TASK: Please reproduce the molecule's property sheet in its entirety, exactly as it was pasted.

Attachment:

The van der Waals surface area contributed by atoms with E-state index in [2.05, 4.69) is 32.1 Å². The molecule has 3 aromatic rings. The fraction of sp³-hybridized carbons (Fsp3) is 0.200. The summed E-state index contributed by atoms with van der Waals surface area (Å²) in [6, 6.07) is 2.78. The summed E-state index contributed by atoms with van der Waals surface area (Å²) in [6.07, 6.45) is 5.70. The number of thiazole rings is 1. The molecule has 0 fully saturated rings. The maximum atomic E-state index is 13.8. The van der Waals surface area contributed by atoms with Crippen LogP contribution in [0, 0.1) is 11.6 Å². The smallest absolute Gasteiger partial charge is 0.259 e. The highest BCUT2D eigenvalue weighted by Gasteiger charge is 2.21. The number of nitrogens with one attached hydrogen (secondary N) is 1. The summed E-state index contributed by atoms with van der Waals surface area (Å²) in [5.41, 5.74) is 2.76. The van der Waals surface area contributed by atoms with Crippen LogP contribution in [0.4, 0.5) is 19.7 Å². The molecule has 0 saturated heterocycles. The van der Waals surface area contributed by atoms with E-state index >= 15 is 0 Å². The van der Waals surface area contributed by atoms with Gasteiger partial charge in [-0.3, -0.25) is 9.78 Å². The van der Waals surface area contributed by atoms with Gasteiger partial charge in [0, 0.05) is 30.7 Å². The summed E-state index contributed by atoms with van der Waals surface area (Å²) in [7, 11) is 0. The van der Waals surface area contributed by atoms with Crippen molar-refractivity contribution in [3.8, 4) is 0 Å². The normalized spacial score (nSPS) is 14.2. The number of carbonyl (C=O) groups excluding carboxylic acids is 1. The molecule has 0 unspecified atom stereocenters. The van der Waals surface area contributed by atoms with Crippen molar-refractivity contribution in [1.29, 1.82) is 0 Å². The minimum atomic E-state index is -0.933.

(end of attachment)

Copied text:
The van der Waals surface area contributed by atoms with E-state index in [2.05, 4.69) is 32.1 Å². The molecule has 3 aromatic rings. The fraction of sp³-hybridized carbons (Fsp3) is 0.200. The summed E-state index contributed by atoms with van der Waals surface area (Å²) in [6, 6.07) is 2.78. The summed E-state index contributed by atoms with van der Waals surface area (Å²) in [6.07, 6.45) is 5.70. The number of thiazole rings is 1. The molecule has 0 fully saturated rings. The maximum atomic E-state index is 13.8. The van der Waals surface area contributed by atoms with Crippen LogP contribution in [0, 0.1) is 11.6 Å². The smallest absolute Gasteiger partial charge is 0.259 e. The highest BCUT2D eigenvalue weighted by Gasteiger charge is 2.21. The number of nitrogens with one attached hydrogen (secondary N) is 1. The summed E-state index contributed by atoms with van der Waals surface area (Å²) in [5.41, 5.74) is 2.76. The van der Waals surface area contributed by atoms with Crippen LogP contribution in [0.4, 0.5) is 19.7 Å². The molecule has 0 saturated heterocycles. The van der Waals surface area contributed by atoms with E-state index >= 15 is 0 Å². The van der Waals surface area contributed by atoms with Gasteiger partial charge in [-0.3, -0.25) is 9.78 Å². The van der Waals surface area contributed by atoms with Gasteiger partial charge in [0, 0.05) is 30.7 Å². The summed E-state index contributed by atoms with van der Waals surface area (Å²) in [7, 11) is 0. The van der Waals surface area contributed by atoms with Crippen molar-refractivity contribution in [3.8, 4) is 0 Å². The normalized spacial score (nSPS) is 14.2. The number of carbonyl (C=O) groups excluding carboxylic acids is 1. The molecule has 0 unspecified atom stereocenters. The van der Waals surface area contributed by atoms with Crippen molar-refractivity contribution in [1.29, 1.82) is 0 Å². The minimum atomic E-state index is -0.933.